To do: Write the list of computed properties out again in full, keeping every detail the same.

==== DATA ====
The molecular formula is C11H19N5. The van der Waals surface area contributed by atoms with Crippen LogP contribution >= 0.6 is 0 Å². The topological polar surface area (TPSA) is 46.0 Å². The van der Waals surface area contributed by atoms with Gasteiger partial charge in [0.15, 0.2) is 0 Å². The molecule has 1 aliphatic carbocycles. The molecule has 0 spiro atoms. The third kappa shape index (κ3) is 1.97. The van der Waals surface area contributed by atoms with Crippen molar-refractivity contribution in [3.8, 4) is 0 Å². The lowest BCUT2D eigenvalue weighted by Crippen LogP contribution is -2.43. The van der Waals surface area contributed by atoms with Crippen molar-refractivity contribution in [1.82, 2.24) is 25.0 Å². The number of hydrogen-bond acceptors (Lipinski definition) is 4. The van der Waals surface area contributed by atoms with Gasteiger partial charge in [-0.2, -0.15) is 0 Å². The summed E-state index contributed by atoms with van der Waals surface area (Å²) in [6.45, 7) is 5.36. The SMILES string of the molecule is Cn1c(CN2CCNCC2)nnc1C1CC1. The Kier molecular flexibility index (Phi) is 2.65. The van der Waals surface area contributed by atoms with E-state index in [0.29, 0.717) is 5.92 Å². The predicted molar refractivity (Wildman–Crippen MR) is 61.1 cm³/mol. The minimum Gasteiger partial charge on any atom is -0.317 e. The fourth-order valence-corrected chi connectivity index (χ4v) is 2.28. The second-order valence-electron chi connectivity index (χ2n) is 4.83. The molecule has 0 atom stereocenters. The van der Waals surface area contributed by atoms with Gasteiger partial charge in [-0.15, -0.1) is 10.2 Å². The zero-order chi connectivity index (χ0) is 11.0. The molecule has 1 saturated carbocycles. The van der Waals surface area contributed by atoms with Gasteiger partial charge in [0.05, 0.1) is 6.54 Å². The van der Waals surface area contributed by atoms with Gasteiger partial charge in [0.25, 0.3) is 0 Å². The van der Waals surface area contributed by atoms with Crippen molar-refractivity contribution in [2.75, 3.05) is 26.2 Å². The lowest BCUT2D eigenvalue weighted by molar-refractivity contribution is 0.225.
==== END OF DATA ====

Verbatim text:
The molecular formula is C11H19N5. The van der Waals surface area contributed by atoms with Crippen LogP contribution >= 0.6 is 0 Å². The topological polar surface area (TPSA) is 46.0 Å². The van der Waals surface area contributed by atoms with Gasteiger partial charge in [0.15, 0.2) is 0 Å². The molecule has 1 aliphatic carbocycles. The molecule has 0 spiro atoms. The third kappa shape index (κ3) is 1.97. The van der Waals surface area contributed by atoms with Crippen molar-refractivity contribution in [3.8, 4) is 0 Å². The lowest BCUT2D eigenvalue weighted by Crippen LogP contribution is -2.43. The van der Waals surface area contributed by atoms with Crippen molar-refractivity contribution in [1.82, 2.24) is 25.0 Å². The number of hydrogen-bond acceptors (Lipinski definition) is 4. The van der Waals surface area contributed by atoms with Gasteiger partial charge in [-0.2, -0.15) is 0 Å². The summed E-state index contributed by atoms with van der Waals surface area (Å²) in [6.45, 7) is 5.36. The SMILES string of the molecule is Cn1c(CN2CCNCC2)nnc1C1CC1. The Kier molecular flexibility index (Phi) is 2.65. The van der Waals surface area contributed by atoms with E-state index in [0.29, 0.717) is 5.92 Å². The predicted molar refractivity (Wildman–Crippen MR) is 61.1 cm³/mol. The minimum Gasteiger partial charge on any atom is -0.317 e. The fourth-order valence-corrected chi connectivity index (χ4v) is 2.28. The second-order valence-electron chi connectivity index (χ2n) is 4.83. The molecule has 0 atom stereocenters. The van der Waals surface area contributed by atoms with Gasteiger partial charge in [-0.15, -0.1) is 10.2 Å². The zero-order chi connectivity index (χ0) is 11.0. The molecule has 1 saturated carbocycles. The van der Waals surface area contributed by atoms with Gasteiger partial charge in [0.05, 0.1) is 6.54 Å². The van der Waals surface area contributed by atoms with Gasteiger partial charge in [0.25, 0.3) is 0 Å². The van der Waals surface area contributed by atoms with Crippen molar-refractivity contribution in [2.75, 3.05) is 26.2 Å². The lowest BCUT2D eigenvalue weighted by molar-refractivity contribution is 0.225.